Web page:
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The information presented here is meant to be used as an educational asset for the Space community, both for commercial, non-commercial entities and individual actors; the use case has been generated through IENAI’s GO™, an intuitive thruster design and mission analysis tool on the cloud, which is open-access and free-to-use for the community. External data and assets have been gathered in good-will and, to the best of our knowledge, are accurate, but are not intended to replace official information released by companies, institutions, or other stakeholders. All author’s rights have been reserved; reproductions shown here are intended with educational uses only.

The present use case is intended to showcase the capabilities of IENAI’s ATHENA™ electrospray thrusters in an application for constellation deployment of OneWeb. The ultra-high efficiency and uniquely scalable nature of the thruster allows for a reduced and customizable form factor, tailored to the requirements and limitations of the satellite platform and the specific maneuvers for which it is intended. This application has not been sponsored by OneWeb in any way.


  1. ATHENA™ thrusters perform similarly to current OneWeb thrusters while saving mass and reducing costs.
  2. Costs savings for the constellation are around 8M$, taking into account only the propellant savings!
  3. The propulsion system uses 9 kg of propellant for 3 different maneuvers: Orbit phasing, Orbit transfer and Deorbit; saving over 30% of the propellant projected for the original mission.


OneWeb is presently building a communications network through a satellite constellation operating at 1,200km altitude, with a planned fleet of 648 satellites, out of which 428 satellites have already been launched and remain operational. The constellation will be completed in the next 6 launches, if they hold the rate of 34-36 satellites per launch; although recent geopolitical conflicts may challenge the company’s timeframe or its access to its current propulsion system, the SPT-50M, produced by EDB Fakel. A second generation of OneWeb is already being considered for the replenishment phase of the constellation, with expanded capabilities for users; industry rumors point to a re-engineering of the propulsion system for this second generation. 

OneWeb uses Airbus’ ARROW platform, which can be designed for a variety of space applications, including in-orbit demonstrators and other complex missions with sophisticated payloads. The platform is uniquely suited for a mega constellation configuration such as OneWeb’s, with this application being one of its main design drivers. ARROW falls in the 200kg satellite class and provides a slot for payload mass up to 100 kg. The solar panels provide a dedicated orbit average power (OAP) of 210 W for the payload. Designed to provide a minimum lifetime of 5 years at a 1200-km circular polar orbit. ARROW also targets a high reliability of 0.96 over its 5 year mission. In terms of maneuvering, it has been designed to be compliant with post-mission disposal regulations, saving propellant during the mission to allow for deorbiting the satellite at the end of its operational lifetime. Propulsive phases are currently carried out by a Xenon hall-effect thruster (HET), the aforementioned SPT-50M.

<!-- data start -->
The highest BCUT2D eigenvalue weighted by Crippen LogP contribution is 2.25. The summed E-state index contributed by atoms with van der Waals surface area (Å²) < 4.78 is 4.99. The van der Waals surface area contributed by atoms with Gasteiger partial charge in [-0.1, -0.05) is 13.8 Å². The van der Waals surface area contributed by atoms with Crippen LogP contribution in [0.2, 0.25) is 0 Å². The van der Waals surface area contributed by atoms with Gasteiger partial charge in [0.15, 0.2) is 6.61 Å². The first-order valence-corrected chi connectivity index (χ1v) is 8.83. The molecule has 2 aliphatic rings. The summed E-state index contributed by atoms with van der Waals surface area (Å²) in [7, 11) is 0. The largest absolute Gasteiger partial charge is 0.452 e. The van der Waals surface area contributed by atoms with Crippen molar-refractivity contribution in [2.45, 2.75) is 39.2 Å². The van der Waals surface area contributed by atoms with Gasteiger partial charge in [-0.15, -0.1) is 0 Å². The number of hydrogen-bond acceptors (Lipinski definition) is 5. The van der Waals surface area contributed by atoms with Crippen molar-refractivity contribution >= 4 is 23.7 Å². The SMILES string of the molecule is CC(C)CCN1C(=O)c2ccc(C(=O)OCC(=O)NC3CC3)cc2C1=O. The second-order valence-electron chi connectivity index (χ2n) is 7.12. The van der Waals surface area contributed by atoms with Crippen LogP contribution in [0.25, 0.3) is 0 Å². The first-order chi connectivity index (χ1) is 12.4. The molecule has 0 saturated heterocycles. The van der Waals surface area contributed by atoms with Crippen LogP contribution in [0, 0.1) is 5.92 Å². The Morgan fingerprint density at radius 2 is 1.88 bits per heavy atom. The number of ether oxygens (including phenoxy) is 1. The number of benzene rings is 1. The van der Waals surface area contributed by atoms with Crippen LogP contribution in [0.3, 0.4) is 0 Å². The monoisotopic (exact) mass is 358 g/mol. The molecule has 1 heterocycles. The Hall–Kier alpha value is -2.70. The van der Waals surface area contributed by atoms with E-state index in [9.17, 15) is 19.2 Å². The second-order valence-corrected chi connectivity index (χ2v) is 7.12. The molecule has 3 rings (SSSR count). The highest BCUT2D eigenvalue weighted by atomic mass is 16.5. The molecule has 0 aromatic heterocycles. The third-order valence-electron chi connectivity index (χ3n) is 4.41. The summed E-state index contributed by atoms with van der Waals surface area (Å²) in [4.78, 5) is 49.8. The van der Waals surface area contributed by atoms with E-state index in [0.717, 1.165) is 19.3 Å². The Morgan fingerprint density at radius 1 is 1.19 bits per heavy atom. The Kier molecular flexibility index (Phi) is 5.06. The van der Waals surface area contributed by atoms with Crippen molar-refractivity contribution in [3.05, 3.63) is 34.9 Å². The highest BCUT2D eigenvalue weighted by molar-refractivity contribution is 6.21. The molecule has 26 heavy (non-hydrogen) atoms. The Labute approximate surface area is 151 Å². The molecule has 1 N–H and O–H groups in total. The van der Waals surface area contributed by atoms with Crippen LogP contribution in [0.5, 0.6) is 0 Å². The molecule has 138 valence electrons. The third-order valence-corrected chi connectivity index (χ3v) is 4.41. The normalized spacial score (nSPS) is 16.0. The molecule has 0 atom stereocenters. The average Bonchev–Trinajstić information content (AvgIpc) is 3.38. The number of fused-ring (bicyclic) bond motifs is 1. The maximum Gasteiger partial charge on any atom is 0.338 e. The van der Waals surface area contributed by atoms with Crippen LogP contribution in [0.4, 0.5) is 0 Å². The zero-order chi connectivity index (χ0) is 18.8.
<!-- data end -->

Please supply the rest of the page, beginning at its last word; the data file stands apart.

Figure 1: Oneweb platform

The deployment of the constellation has been performed over 13 batches, starting in February 2019 and with the last batch hauled by Soyuz taking place in February 2022; the sixth OneWeb batch is analyzed in this case study. This batch was launched on April 25, 2021, and consisted of 36 OneWeb satellites delivered at an altitude of 440 kilometers by the Soyuz rocket. Batch 6 was selected in this use case for its excellent deployment, where all satellites successfully raised their orbits and are now operational. The deployment maneuver consists of a 760 km orbit raising with a small change in inclination, after which orbit maintenance maneuvers are carried out constantly through the mission, ending with the final deorbit burn. Note that one satellite in the constellation, from Batch 8, was already deorbited, with a second satellite currently deorbiting, but neither had performed the orbit raising maneuver; thus the deorbiting strategy from One Web is currently unknown.

Figure 2. TLE data from OneWeb

The present study aims to provide an example of the capabilities of the platform under the assumption that IENAI’s ATHENA™ thruster has replaced the SPT-50M as the main propulsion system. The reasons behind the reengineering of the propulsion system can be many: from cost or logistics-based, to purely performance based or due to systems-engineering concerns (HETs are widely known to have non-negligible thermal management requirements, for example). Furthermore, presently, the supply chain of these systems, and of propellants such as Xenon or Krypton, may also be endangered under the current world climate, and new technologies can be counted on to pick up the slack if dependency on non-EU countries is to be reduced.